Dominic Monn gives an interview today about becoming a Machine Learning Engineer at Doist, the company that makes Todoist. Dominic also runs Mentor Cruise, a business which connects developers and entrepreneurs with people that can mentor them to success. It was great to chat with Dominic about his route into tech without a CS degree and his tips for beginners.
Hey, so can you give us a short introduction for people who want to know more about you?
Totally! I got my start in tech around 7 years ago. I am lucky to grow up in a country where we have a lot of career opportunities outside of taking on 5-figure loans and going to college. So when I was 15 and in High School, I walked into this dev shop in a tiny tiny village with 2,000 residents and got myself an apprenticeship in Software Engineering (that’s very simplified).
That’s pretty much how it all started. I stayed there for four years, worked on all sorts of apps, websites, webapps but felt like there must be more than being a full-stack developer. I think I am not built to do one thing for the rest of myself, so I tried out all sorts of funny stuff: UX Design, Game Development, 3D Illustrations, until I ended up quite liking AI and Machine Learning.
I got lucky, to be honest, and was able to work at NVIDIA for a while as an intern in Machine Learning, which was quite cool. As a guy without a degree and just starting out in Machine Learning, that was quite a door opener. I first got interested in remote work around that time. First because I was just sick of commuting, but later because I really saw it as a substantial shift in how we could work in the future.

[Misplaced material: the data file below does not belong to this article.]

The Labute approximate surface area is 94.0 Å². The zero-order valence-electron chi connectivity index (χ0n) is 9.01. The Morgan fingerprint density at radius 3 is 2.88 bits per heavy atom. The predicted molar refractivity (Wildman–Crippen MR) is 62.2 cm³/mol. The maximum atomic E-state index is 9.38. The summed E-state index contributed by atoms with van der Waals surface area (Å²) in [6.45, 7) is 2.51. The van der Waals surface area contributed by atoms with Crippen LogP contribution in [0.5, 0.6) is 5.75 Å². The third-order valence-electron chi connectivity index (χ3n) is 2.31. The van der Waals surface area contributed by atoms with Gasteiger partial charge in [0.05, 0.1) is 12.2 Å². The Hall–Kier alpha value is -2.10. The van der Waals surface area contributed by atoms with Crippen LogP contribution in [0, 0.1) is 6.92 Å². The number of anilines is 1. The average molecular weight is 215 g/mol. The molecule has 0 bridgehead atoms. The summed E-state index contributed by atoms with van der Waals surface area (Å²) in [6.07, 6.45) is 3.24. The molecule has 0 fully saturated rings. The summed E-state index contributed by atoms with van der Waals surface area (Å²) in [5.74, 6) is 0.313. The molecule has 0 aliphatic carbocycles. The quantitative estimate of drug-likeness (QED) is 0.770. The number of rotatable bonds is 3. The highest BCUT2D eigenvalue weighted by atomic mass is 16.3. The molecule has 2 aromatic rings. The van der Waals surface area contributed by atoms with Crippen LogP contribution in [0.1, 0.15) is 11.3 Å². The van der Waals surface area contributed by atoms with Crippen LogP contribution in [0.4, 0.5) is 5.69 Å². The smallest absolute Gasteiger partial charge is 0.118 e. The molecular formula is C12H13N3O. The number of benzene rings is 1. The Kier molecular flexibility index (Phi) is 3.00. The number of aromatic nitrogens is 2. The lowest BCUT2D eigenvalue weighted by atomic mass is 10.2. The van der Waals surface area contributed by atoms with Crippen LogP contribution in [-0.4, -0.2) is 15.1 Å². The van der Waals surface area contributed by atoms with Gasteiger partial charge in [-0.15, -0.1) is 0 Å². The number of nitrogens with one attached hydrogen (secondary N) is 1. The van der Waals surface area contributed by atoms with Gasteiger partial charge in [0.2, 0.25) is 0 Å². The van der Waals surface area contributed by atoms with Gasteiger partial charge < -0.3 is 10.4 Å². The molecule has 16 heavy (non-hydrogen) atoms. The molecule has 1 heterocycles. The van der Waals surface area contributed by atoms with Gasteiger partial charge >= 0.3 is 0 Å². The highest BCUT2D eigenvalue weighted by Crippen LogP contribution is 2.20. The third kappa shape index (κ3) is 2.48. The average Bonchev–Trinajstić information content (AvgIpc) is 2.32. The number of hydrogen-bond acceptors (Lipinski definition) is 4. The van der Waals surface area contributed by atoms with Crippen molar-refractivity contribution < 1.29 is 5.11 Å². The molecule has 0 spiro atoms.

I have had a bunch of other gigs since then. I worked remotely at a Silicon Valley startup, did some work for O’Reilly (the programming books you all love and read), started a bunch of my own projects, some of which are still live today, many of which I have killed, and some of which I ended up selling. Since earlier this year, I work at Doist, the fully remote company behind Todoist and Twist and live in Zurich, Switzerland.
What does a typical day as a ML Engineer at Doist look like for you?
I haven’t been at Doist for long enough to get a routine, but I think it’s not too different from what you’d expect. At Doist I work on all sorts of Machine Learning products. I am a team of one currently, but Machine Learning is ingrained in Doist’s DNA and definitely nothing new. It’s a fun and challenging position, where I can deep dive into the product, see what issues there are and how we can make life easier for our users, and then see whether a data-led approach can help with that.
The experience at Doist so far has been really great. I think it’s no coincidence that Doist has such a great reputation. I feel like I’m not just blindly hacking away on a product, but helping to build a company. I had a warm welcome, and enjoy being part of that team.
The nice thing about Doist is that it’s not only a company that is remote-first, but async-first as well. That means that work can be done when you feel productive, which has been a huge relief and sense of freedom. Sitting at a desk when you are unproductive or tired is the worst feeling ever.
How did you first learn coding?
I actually didn’t pick up a ton of coding before my apprenticeship. Sure, I could write a bit of HTML and CSS and get a super ugly 2000-esque website together, but not much more than that. So I quite literally walked into this company on my first day without really knowing to program a lot.